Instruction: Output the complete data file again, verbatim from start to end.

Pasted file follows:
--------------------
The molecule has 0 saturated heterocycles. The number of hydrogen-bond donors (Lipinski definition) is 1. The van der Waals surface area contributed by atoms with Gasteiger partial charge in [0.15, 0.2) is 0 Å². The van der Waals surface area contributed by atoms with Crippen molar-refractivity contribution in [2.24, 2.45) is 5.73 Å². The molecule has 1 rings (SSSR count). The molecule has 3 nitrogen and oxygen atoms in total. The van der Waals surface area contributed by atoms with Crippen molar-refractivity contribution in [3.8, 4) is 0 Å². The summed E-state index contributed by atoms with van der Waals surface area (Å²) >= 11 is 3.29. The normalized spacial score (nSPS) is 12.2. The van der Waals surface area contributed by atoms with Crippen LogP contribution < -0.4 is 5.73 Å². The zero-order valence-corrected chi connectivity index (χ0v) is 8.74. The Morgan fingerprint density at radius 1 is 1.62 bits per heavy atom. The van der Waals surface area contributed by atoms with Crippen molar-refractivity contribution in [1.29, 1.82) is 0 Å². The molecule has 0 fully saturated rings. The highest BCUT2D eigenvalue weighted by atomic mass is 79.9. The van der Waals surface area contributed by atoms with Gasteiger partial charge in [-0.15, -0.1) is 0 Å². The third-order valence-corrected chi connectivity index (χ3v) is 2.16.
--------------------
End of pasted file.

The molecule has 0 saturated heterocycles. The number of hydrogen-bond donors (Lipinski definition) is 1. The van der Waals surface area contributed by atoms with Gasteiger partial charge in [0.15, 0.2) is 0 Å². The van der Waals surface area contributed by atoms with Crippen molar-refractivity contribution in [2.24, 2.45) is 5.73 Å². The molecule has 1 rings (SSSR count). The molecule has 3 nitrogen and oxygen atoms in total. The van der Waals surface area contributed by atoms with Crippen molar-refractivity contribution in [3.8, 4) is 0 Å². The summed E-state index contributed by atoms with van der Waals surface area (Å²) >= 11 is 3.29. The normalized spacial score (nSPS) is 12.2. The van der Waals surface area contributed by atoms with Crippen LogP contribution < -0.4 is 5.73 Å². The zero-order valence-corrected chi connectivity index (χ0v) is 8.74. The Morgan fingerprint density at radius 1 is 1.62 bits per heavy atom. The van der Waals surface area contributed by atoms with Crippen molar-refractivity contribution in [1.29, 1.82) is 0 Å². The molecule has 0 fully saturated rings. The highest BCUT2D eigenvalue weighted by atomic mass is 79.9. The van der Waals surface area contributed by atoms with Gasteiger partial charge in [-0.15, -0.1) is 0 Å². The third-order valence-corrected chi connectivity index (χ3v) is 2.16.